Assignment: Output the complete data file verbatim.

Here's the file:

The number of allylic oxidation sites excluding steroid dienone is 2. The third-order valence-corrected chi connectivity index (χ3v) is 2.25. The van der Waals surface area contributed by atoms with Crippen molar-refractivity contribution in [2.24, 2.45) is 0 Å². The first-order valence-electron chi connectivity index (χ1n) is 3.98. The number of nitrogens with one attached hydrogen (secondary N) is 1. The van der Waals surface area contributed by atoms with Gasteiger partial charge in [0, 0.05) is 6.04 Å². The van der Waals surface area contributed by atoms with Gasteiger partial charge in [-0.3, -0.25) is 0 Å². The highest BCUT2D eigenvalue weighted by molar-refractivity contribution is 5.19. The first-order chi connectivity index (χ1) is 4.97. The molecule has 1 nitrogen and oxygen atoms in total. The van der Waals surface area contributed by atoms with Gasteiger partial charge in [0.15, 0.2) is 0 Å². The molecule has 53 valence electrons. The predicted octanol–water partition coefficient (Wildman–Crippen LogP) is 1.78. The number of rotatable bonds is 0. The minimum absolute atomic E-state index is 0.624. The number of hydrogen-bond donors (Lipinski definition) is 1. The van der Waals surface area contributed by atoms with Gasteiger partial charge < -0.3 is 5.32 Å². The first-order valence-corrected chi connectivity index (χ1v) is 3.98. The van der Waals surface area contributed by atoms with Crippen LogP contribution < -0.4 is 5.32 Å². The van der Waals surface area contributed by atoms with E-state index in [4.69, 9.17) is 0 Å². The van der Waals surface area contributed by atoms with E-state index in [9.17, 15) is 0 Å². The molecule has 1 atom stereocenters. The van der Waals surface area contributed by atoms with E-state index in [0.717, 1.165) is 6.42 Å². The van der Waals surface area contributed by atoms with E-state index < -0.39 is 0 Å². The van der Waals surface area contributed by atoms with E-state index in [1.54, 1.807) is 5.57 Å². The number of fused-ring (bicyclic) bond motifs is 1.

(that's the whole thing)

The number of allylic oxidation sites excluding steroid dienone is 2. The third-order valence-corrected chi connectivity index (χ3v) is 2.25. The van der Waals surface area contributed by atoms with Crippen molar-refractivity contribution in [2.24, 2.45) is 0 Å². The first-order valence-electron chi connectivity index (χ1n) is 3.98. The number of nitrogens with one attached hydrogen (secondary N) is 1. The van der Waals surface area contributed by atoms with Gasteiger partial charge in [0, 0.05) is 6.04 Å². The van der Waals surface area contributed by atoms with Gasteiger partial charge in [-0.3, -0.25) is 0 Å². The highest BCUT2D eigenvalue weighted by molar-refractivity contribution is 5.19. The first-order chi connectivity index (χ1) is 4.97. The molecule has 1 nitrogen and oxygen atoms in total. The van der Waals surface area contributed by atoms with Gasteiger partial charge in [0.15, 0.2) is 0 Å². The molecule has 53 valence electrons. The predicted octanol–water partition coefficient (Wildman–Crippen LogP) is 1.78. The number of rotatable bonds is 0. The minimum absolute atomic E-state index is 0.624. The number of hydrogen-bond donors (Lipinski definition) is 1. The van der Waals surface area contributed by atoms with Gasteiger partial charge < -0.3 is 5.32 Å². The first-order valence-corrected chi connectivity index (χ1v) is 3.98. The van der Waals surface area contributed by atoms with Crippen LogP contribution < -0.4 is 5.32 Å². The van der Waals surface area contributed by atoms with E-state index in [4.69, 9.17) is 0 Å². The van der Waals surface area contributed by atoms with E-state index in [9.17, 15) is 0 Å². The molecule has 1 atom stereocenters. The van der Waals surface area contributed by atoms with E-state index in [0.717, 1.165) is 6.42 Å². The van der Waals surface area contributed by atoms with E-state index < -0.39 is 0 Å². The van der Waals surface area contributed by atoms with E-state index in [1.54, 1.807) is 5.57 Å². The number of fused-ring (bicyclic) bond motifs is 1.